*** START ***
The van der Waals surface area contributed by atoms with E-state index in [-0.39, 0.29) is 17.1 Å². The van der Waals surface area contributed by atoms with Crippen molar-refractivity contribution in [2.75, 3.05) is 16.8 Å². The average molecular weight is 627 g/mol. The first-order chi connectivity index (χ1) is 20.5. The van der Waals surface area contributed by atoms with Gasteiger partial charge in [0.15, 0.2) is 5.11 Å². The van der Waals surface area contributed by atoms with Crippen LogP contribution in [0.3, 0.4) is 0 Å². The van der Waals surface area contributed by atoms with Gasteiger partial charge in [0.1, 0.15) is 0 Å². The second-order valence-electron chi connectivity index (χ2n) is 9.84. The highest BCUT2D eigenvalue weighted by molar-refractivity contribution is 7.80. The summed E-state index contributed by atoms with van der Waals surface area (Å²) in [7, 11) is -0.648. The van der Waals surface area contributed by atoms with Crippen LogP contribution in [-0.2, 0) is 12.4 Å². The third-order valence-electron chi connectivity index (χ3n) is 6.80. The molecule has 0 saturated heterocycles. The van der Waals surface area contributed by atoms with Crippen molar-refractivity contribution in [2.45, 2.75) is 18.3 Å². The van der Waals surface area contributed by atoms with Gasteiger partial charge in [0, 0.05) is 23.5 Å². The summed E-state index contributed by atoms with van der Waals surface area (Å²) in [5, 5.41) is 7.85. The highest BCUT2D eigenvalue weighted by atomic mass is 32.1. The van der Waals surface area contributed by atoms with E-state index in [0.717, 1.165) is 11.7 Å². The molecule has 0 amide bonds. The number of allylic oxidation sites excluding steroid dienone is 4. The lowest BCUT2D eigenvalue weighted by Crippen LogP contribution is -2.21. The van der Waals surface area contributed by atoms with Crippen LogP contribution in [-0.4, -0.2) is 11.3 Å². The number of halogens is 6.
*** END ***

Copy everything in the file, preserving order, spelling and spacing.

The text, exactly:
The van der Waals surface area contributed by atoms with E-state index in [-0.39, 0.29) is 17.1 Å². The van der Waals surface area contributed by atoms with Crippen molar-refractivity contribution in [2.75, 3.05) is 16.8 Å². The average molecular weight is 627 g/mol. The first-order chi connectivity index (χ1) is 20.5. The van der Waals surface area contributed by atoms with Gasteiger partial charge in [0.15, 0.2) is 5.11 Å². The van der Waals surface area contributed by atoms with Crippen LogP contribution in [0.3, 0.4) is 0 Å². The van der Waals surface area contributed by atoms with Gasteiger partial charge in [0.1, 0.15) is 0 Å². The second-order valence-electron chi connectivity index (χ2n) is 9.84. The highest BCUT2D eigenvalue weighted by molar-refractivity contribution is 7.80. The summed E-state index contributed by atoms with van der Waals surface area (Å²) in [7, 11) is -0.648. The van der Waals surface area contributed by atoms with Crippen LogP contribution in [-0.2, 0) is 12.4 Å². The third-order valence-electron chi connectivity index (χ3n) is 6.80. The molecule has 0 saturated heterocycles. The van der Waals surface area contributed by atoms with Crippen molar-refractivity contribution in [2.45, 2.75) is 18.3 Å². The van der Waals surface area contributed by atoms with Gasteiger partial charge in [0, 0.05) is 23.5 Å². The summed E-state index contributed by atoms with van der Waals surface area (Å²) in [5, 5.41) is 7.85. The highest BCUT2D eigenvalue weighted by atomic mass is 32.1. The van der Waals surface area contributed by atoms with E-state index in [0.717, 1.165) is 11.7 Å². The molecule has 0 amide bonds. The number of allylic oxidation sites excluding steroid dienone is 4. The lowest BCUT2D eigenvalue weighted by Crippen LogP contribution is -2.21. The van der Waals surface area contributed by atoms with Crippen LogP contribution in [-0.4, -0.2) is 11.3 Å². The number of halogens is 6.